Everybody loves curves, but should you have them on your TV and monitor? It's up to you.
4K and HDR technologies may well be on the horizon and arriving soon to a living room near you, but you also now have the option to invest in a display that's physically curved. Much like the aforementioned features, curved displays are a fairly uncommon sight, which is partly due to them being rather expensive. More manufacturers are looking to release more affordable curved displays, particularly for gamers, and so we'll be taking a look as to whether or not you may wish to pick one up.
Curved displays are marketed as being brilliant additions to any media viewing experience due to the increase in immersion for the viewer. It's touted as being similar to the visual wonders of IMAX, albeit on a smaller scale. Having the display itself physically wrap around the viewer helps increase the field of view (or FOV for short) and is the latest cool new hit after the slow and gradual fade out of 3D, which barely took off. But does all this actually work and is your viewing experience truly enhanced sitting in front of a curved screen?
Yes, and no. The curvature of the display can help bring images and content displayed on-screen to life to a degree, much like you'd find in a 3D set, but this can also lead to reflections becoming even more of a pain with the angled surface. At least with a flat panel you could angle it in such a way that your light source wouldn't hamper your viewing. Curved screens also may appear to look "cooler" than their flat counterparts, but this added wow factor requires you to part with more cash.
Unfortunately, you really need quite the screen size to really reap any reward that comes with curved displays. This may be ideal for the living room with a 60-inch HDR, 4K monster of a panel, but for your office this could prove to be underwhelming, especially when you consider just what types of content you'll be gazing at throughout the day. Rocking two or more curved screens in a multi-monitor setup can create the illusion you're in a cockpit, but for the average gamer or PC user, I just don't see the advantage.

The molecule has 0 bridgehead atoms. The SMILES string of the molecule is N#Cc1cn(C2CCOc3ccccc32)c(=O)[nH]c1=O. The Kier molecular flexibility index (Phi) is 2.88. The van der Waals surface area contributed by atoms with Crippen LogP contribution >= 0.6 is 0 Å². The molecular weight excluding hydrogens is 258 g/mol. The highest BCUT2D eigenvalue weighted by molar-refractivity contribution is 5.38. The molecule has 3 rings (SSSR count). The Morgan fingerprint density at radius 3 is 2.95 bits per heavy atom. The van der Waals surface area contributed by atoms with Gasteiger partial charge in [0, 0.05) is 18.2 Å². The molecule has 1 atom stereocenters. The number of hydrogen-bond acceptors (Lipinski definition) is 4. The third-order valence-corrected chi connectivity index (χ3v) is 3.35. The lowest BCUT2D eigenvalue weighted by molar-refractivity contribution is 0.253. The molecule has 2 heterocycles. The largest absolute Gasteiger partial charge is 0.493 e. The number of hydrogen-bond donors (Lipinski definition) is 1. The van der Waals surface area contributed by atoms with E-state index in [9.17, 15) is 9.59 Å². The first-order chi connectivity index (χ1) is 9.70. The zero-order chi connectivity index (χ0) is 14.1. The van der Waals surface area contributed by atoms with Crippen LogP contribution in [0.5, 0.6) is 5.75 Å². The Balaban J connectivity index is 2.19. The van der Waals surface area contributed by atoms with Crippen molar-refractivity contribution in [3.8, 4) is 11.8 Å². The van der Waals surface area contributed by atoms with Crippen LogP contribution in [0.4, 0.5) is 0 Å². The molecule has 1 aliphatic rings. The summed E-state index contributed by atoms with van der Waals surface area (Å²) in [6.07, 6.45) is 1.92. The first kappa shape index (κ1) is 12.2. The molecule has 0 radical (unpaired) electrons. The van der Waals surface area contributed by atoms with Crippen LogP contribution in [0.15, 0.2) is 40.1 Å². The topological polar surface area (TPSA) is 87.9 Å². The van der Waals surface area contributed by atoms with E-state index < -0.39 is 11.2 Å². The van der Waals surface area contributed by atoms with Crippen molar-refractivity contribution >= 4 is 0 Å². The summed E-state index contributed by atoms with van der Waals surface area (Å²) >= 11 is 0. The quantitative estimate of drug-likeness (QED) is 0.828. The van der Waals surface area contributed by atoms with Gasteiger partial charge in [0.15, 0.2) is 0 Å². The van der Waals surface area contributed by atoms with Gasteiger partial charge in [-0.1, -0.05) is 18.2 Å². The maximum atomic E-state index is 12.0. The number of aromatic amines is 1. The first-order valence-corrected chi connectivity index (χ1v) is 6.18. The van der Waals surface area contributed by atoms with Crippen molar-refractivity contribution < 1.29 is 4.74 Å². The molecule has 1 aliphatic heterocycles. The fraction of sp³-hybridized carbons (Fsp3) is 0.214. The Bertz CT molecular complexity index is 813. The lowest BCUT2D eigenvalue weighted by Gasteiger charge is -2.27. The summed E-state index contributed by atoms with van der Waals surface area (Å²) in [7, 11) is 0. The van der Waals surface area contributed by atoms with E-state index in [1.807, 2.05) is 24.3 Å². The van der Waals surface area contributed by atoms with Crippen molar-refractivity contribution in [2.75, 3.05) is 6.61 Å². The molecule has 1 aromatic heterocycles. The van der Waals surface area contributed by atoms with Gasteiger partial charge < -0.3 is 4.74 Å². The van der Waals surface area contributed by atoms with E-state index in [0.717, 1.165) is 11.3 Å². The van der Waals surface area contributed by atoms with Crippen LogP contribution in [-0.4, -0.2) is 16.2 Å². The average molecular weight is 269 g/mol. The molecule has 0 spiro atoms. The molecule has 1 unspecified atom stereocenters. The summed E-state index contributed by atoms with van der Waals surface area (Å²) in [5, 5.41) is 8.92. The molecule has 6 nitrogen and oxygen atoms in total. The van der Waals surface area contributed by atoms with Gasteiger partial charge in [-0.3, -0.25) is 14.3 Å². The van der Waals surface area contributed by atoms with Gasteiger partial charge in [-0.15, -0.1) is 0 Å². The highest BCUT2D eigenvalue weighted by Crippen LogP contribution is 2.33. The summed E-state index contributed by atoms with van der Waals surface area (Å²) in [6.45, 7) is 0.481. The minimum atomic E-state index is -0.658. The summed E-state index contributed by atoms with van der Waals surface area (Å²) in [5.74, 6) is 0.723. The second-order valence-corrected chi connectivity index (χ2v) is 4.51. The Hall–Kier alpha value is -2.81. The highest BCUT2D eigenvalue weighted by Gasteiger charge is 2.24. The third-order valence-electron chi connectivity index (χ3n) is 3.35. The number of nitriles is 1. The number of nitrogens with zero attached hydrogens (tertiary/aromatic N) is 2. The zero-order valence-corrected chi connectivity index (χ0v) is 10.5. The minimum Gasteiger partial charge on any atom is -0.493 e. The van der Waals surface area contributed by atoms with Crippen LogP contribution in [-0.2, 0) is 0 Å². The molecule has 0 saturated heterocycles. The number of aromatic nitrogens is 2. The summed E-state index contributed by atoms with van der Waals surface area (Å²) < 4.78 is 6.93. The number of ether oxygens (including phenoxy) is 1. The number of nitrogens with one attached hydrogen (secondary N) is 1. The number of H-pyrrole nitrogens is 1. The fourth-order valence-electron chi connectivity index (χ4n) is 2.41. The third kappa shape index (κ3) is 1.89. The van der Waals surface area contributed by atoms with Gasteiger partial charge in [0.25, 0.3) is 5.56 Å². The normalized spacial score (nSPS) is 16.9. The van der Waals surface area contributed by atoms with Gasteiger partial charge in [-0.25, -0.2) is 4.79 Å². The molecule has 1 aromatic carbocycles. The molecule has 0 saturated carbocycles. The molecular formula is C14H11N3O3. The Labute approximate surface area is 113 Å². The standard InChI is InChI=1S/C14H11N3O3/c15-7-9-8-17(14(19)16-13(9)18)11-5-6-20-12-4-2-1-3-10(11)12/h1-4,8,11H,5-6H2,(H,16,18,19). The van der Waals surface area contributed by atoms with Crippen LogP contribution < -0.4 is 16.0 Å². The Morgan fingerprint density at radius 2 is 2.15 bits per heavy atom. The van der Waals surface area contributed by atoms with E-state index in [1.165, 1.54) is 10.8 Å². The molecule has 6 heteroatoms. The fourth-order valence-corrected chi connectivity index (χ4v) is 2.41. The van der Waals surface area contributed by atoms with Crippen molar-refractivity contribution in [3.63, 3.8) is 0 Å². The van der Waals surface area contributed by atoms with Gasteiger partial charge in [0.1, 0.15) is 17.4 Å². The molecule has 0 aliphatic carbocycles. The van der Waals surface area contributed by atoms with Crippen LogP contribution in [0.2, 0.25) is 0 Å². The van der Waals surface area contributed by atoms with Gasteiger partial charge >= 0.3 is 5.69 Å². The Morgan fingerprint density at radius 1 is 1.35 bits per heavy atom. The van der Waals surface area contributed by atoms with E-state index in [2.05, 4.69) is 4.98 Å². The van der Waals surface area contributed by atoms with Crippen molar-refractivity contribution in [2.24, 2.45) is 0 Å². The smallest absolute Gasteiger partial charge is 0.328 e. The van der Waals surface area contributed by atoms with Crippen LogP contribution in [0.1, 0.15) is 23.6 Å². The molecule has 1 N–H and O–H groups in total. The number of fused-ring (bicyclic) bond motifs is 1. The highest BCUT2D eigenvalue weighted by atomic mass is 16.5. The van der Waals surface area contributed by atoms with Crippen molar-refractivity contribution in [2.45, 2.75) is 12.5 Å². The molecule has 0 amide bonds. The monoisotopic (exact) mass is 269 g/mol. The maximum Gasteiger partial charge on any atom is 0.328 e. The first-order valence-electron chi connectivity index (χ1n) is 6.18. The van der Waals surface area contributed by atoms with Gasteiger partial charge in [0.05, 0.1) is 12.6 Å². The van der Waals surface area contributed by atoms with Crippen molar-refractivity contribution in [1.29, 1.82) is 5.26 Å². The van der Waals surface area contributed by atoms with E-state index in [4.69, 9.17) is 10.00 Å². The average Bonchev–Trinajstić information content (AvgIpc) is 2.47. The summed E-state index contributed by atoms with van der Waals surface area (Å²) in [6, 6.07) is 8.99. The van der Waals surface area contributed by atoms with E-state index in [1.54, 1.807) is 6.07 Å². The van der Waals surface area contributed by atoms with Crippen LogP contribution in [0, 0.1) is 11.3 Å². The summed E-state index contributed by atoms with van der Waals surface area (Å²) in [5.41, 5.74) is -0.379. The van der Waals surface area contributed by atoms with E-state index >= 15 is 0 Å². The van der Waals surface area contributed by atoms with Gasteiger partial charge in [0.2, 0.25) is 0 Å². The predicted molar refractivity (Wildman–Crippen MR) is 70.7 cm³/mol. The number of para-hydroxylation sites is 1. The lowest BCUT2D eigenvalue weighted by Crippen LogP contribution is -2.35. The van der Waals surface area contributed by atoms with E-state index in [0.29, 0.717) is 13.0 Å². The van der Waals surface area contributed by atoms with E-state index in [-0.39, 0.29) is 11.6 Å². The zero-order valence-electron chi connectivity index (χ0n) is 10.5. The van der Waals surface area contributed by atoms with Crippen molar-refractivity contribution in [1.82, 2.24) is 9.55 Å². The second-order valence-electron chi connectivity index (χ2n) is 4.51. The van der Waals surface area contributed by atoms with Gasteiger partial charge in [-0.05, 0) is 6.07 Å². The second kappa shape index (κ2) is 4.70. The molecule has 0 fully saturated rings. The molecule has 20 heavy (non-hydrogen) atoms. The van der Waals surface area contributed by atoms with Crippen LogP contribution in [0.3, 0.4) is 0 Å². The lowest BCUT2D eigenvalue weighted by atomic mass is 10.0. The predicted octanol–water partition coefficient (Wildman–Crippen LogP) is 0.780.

We're going to be seeing more and more curved displays on TVs, monitors and even laptops, but again it's entirely down to you as to whether or not you find it worth the money. I'd definitely recommend heading down to your local electronics store or supermarket and have a look at various screen units there, both flat and curved. What may not work out for me and many others may absolutely blow your mind away when you fire up Elite Dangerous on your new 2x 30-inch curved display gaming hub.
Here are some listings for curved displays, should you be interested:
- Samsung UN55KU6500 55-inch 4K — $797.99
- LG 60UH6150 60-inch 4K — $997
- Hisense 65H7B2 65-inch 4K — $898
It really boils down to personal preference. If you're happy with a flat screen and also find yourself doing some work on the monitor, it may not be the best investment to fork out for a curved display. That said, if you want to upgrade to a 30-inch or larger gaming experience, having a curved screen to gaze into might just be the perfect match. Also, should you be someone who absolutely must purchase the latest in gadgets and remain ahead of the curve (excuse the idiom) then there's really nothing we could say to put you off.